On Distance Metrics in Location Problems

By Roessler, Christian | Economic Inquiry, January 2013 | Go to article overview

On Distance Metrics in Location Problems


Roessler, Christian, Economic Inquiry


I. INTRODUCTION

The positioning of brands, placement of stores, or design of public goods is usually treated as an optimal location problem in a product space. Firms and planners have an incentive to create value by endowing goods with attributes close to what many consumers prefer. If more than one attribute matters to consumers, closeness is an ambiguous notion; various nonequivalent distance measures are available. These metrics have an economic interpretation in terms of the substitutability/complementarity of attributes. While the Euclidean metric is often used by default, I argue that many others represent plausible consumer preferences.

The Euclidean metric invokes a special demand geometry that is rotation invariant and thus preserves aspects of one-dimensional analysis, where there is no role for direction independently of distance. In non-Euclidean demand environments, location problems have different solutions that are sensitive to both distance and direction. (1)

As a case in point, I consider the question whether offering a more differentiated pair of public goods increases welfare for a population with fully diverse (uniformly distributed) tastes. This statement is always true when preferences are "Euclidean," but false otherwise. Welfare may strictly deteriorate if the goods are differentiated (moved farther apart in attribute space) in the wrong directions.

I show that, for all p-metrics, differentiating proportionately in all attributes guarantees a welfare improvement. Proportionate differentiation is a movement along the line through the initial good locations, hence in a fixed direction. The result is consistent with the notion that solutions in Euclidean environments only generalize if the direction of differentiation is restricted.

Related (single-attribute) problems have been studied in different contexts. Social choice theorists considered ways to arrange two goods on a line which satisfy efficiency and consistency criteria. Ehlers (2002, 2003) found that Pareto optimality and fairness requirements select the "extreme-peaks rule," which places the goods at the smallest and largest locations someone in the population prefers. This is also the only admissible rule if Nash's and Arrow's independence axioms are imposed instead of fairness (Ehlers 2001). (2) Under the extreme-peaks rule, goods will be farther apart if the population's tastes are more diverse.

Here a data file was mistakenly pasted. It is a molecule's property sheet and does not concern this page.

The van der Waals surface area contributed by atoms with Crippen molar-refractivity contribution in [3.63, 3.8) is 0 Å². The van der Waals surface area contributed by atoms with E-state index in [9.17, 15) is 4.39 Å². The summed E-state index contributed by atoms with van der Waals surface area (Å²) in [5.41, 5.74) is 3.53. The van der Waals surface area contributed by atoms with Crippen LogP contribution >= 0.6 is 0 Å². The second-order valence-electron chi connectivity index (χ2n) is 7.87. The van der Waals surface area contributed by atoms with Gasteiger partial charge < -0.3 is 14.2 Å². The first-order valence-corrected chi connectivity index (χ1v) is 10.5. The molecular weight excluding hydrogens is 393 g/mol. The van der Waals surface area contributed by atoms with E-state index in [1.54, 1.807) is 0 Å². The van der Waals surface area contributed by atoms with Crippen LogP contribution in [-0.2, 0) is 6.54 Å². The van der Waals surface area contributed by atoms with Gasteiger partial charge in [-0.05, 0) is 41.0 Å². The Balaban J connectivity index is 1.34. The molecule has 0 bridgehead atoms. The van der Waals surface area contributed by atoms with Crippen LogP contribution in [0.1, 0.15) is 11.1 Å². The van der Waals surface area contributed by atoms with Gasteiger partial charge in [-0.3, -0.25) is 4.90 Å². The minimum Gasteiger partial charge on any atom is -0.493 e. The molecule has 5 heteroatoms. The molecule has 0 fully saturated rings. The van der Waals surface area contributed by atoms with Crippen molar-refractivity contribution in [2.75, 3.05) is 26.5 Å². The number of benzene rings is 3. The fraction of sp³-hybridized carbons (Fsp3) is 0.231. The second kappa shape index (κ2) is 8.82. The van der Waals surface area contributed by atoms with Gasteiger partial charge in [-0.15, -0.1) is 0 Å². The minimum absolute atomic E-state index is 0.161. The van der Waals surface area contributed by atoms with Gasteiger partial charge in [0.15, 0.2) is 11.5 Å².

In ranking fiscal policies, all individuals prefer more of a public good. Yet they are actually offered a bundle of service and taxes. Because valuations of the services vary, there is disagreement about the ideal level of taxation. In theory, individuals move to the jurisdiction where the most acceptable fiscal policy is in force or achievable through voting. This is formally equivalent to consuming the preferred good. Perroni and Scharf (2001) examine this problem with individually preferred fiscal policies distributed uniformly on the real line. In equilibrium, jurisdictions are equally sized intervals that select the median policy by majority voting. Thus, policies are evenly spaced along the line, which is efficient for a given number of jurisdictions.

Even spacing is the natural extension of the "maximal-distance principle" to more than two goods. It also occurs in multi-store monopoly. Under typical assumptions, one location arrangement is no more costly to the monopolist than another, for a fixed number of plants. If consumers bear the transport cost and the monopolist can partially appropriate the benefits of reducing it, the monopolist places the plants as a planner would. With consumer types uniformly distributed, as in the study of Katz (1980), Pal and Sarkar (2002), or Matsumura (2003), even spacing of stores occurs in equilibrium.